Immigration is one of the most important policy debates. Often this topic appears to be related to concerns that immigrants harm the labor market prospects of natives.
According to Brian Bell, who examines whether poor market opportunities lead to migrant crime, "[t]he evidence, based on empirical studies of many countries, indicates that there is no simple link between immigration and crime, but legalizing the status of immigrants has beneficial effects on crime rates."
"Crucially, the evidence points to substantial differences in the impact on property crime, depending on the labor market opportunities of immigrant groups," Bell adds.
IZA World of Labor author James P. Smith has also looked at the taxpayer effects of immigration and concludes that: "in the long term, the effects are positive in the US and in several European countries, and strongly positive for better-educated immigrants, but negative in other areas and for poorly educated and illegal immigrants and refugees."
He adds that: "[t]he same calculations are needed for countries losing people by outmigration. High-skilled young immigrants who work provide the highest taxpayer benefits; allowing immigrants and their progeny to reside permanently provides a net benefit to society."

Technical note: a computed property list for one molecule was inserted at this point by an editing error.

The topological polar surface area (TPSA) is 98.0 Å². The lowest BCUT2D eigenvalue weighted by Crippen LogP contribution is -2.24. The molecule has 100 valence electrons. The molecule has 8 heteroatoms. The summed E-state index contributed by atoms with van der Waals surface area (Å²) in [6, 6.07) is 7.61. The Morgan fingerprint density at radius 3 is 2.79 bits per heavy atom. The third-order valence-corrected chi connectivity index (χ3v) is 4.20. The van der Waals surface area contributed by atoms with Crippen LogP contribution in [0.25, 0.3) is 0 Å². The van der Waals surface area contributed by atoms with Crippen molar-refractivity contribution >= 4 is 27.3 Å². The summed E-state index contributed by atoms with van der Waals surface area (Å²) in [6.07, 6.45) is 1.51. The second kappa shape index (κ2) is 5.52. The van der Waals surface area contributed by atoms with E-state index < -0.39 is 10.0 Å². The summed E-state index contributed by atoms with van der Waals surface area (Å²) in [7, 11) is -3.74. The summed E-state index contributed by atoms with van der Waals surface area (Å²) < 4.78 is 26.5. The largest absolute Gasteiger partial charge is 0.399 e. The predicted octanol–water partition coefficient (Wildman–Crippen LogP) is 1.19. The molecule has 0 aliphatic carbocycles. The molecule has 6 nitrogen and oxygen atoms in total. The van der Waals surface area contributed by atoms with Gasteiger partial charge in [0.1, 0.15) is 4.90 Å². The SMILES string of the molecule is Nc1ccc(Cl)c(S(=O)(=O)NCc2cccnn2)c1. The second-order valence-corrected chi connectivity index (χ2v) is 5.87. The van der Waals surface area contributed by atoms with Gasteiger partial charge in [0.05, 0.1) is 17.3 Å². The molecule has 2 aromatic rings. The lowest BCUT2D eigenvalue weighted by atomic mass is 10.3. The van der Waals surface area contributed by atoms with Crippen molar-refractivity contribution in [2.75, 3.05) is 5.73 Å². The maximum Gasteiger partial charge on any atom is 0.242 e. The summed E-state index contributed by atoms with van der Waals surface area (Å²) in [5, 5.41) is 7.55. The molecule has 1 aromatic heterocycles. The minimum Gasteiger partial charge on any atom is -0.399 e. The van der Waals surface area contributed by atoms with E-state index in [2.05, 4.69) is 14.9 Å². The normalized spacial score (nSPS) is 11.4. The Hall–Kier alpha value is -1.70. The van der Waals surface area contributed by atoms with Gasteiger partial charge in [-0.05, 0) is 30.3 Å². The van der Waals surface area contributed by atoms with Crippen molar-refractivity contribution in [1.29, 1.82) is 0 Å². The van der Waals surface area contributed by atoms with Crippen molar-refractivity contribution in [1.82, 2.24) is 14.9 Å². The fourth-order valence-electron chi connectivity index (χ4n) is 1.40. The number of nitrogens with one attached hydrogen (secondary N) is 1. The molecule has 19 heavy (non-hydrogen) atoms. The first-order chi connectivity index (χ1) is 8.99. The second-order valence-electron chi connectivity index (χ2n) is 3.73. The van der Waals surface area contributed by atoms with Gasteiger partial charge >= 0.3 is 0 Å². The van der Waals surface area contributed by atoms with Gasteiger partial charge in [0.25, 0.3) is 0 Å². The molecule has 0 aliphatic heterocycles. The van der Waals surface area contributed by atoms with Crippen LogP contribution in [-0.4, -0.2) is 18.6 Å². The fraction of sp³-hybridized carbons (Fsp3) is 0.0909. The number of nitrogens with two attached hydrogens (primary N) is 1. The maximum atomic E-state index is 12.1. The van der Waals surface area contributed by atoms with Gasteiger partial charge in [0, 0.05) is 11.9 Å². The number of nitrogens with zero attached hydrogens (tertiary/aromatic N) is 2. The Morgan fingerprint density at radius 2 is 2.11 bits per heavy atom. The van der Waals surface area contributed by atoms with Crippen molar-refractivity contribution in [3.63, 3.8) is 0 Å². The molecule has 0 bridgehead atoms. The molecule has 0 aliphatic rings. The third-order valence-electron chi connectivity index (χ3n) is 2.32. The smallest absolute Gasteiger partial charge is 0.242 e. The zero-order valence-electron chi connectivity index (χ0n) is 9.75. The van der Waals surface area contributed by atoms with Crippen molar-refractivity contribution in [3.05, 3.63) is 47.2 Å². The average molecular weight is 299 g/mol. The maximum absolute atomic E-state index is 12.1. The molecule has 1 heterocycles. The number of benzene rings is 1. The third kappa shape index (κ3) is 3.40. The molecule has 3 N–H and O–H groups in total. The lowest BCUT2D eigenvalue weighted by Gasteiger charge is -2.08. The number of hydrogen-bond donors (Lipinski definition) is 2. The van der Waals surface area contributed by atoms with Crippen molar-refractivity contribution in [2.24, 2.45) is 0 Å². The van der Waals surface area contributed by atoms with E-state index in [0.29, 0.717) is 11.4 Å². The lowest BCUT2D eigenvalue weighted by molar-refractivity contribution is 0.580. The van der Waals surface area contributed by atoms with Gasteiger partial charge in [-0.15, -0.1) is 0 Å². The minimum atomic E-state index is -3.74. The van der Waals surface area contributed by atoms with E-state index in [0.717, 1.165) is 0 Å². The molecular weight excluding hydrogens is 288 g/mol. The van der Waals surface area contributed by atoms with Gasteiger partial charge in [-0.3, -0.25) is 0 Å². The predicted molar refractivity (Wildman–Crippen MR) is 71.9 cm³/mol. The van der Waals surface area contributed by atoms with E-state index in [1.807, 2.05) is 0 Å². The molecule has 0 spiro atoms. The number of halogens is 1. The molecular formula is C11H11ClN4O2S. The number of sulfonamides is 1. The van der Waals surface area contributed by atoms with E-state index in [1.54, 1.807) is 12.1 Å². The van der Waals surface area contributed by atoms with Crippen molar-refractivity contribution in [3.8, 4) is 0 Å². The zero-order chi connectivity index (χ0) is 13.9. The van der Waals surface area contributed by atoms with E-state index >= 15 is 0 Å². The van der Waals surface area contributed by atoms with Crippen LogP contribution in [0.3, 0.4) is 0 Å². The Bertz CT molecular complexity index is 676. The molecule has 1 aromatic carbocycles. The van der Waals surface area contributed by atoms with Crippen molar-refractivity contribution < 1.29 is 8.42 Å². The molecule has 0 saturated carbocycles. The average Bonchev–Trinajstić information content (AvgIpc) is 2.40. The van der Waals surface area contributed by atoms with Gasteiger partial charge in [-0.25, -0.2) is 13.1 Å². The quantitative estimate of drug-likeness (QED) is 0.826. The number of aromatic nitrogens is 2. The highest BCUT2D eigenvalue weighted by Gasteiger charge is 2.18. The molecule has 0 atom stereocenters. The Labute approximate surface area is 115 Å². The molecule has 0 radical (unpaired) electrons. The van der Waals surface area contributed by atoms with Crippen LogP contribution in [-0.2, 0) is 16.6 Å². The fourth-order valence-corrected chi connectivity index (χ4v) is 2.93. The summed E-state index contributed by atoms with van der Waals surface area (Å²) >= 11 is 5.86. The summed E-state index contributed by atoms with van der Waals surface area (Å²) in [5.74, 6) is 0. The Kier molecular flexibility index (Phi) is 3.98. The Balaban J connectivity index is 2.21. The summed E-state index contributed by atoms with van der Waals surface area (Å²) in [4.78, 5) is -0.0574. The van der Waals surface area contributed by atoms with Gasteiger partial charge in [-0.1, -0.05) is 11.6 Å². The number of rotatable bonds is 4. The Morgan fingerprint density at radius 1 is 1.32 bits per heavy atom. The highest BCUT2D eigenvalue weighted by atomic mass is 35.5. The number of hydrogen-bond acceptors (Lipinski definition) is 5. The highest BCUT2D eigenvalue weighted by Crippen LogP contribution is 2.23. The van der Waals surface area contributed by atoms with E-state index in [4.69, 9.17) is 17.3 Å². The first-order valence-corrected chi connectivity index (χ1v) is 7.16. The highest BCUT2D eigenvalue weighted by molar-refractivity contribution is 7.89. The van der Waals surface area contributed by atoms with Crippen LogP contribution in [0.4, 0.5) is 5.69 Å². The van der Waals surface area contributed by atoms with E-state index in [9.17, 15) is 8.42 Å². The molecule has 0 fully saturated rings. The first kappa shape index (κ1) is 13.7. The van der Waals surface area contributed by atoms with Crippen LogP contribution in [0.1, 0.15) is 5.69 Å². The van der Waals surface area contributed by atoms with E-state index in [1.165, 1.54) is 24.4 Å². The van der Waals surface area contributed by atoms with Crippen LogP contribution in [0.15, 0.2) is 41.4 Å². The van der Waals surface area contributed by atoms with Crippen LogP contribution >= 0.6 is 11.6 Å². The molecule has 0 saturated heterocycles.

As new evidence emerges, the IZA World of Labor Editorial Board will commission updated versions of existing articles. Listed below are some of our latest updates. If you would like more information on article updates and how to access them, please visit “What are article updates?” on our FAQ section.
Does government spending crowd out charitable behavior?
From a policy perspective, there is concern that private charitable donations might be crowded out by comprehensive government spending. If people are only concerned with the total amount of welfare provided, they will treat government spending as a substitute for their own donations. In such a situation, an increase in government spending would result in a one-for-one decrease in private spending, or vice versa.
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Upcoming events and calls for papers
AIRAANZ Conferences 2019 - Global Work, Quality Work February 14, Melbourne, Australia.
The 33rd annual conference of the Association of Industrial Relations Academics of Australia and New Zealand (AIRAANZ) will be hosted by the School of Management at RMIT University, Melbourne.
9th ifo Dresden Workshop on Labor Economics and Social Policy May 16 - May 17, Dresden, Germany.
The workshop aims to facilitate the networking of young scientists and to promote the exchange of their latest research across the range of labor economics, social policy, education economics, demography and migration. Policy relevant contributions, either theoretical or applied, are highly welcome. We particularly encourage PhD students to submit their latest research.
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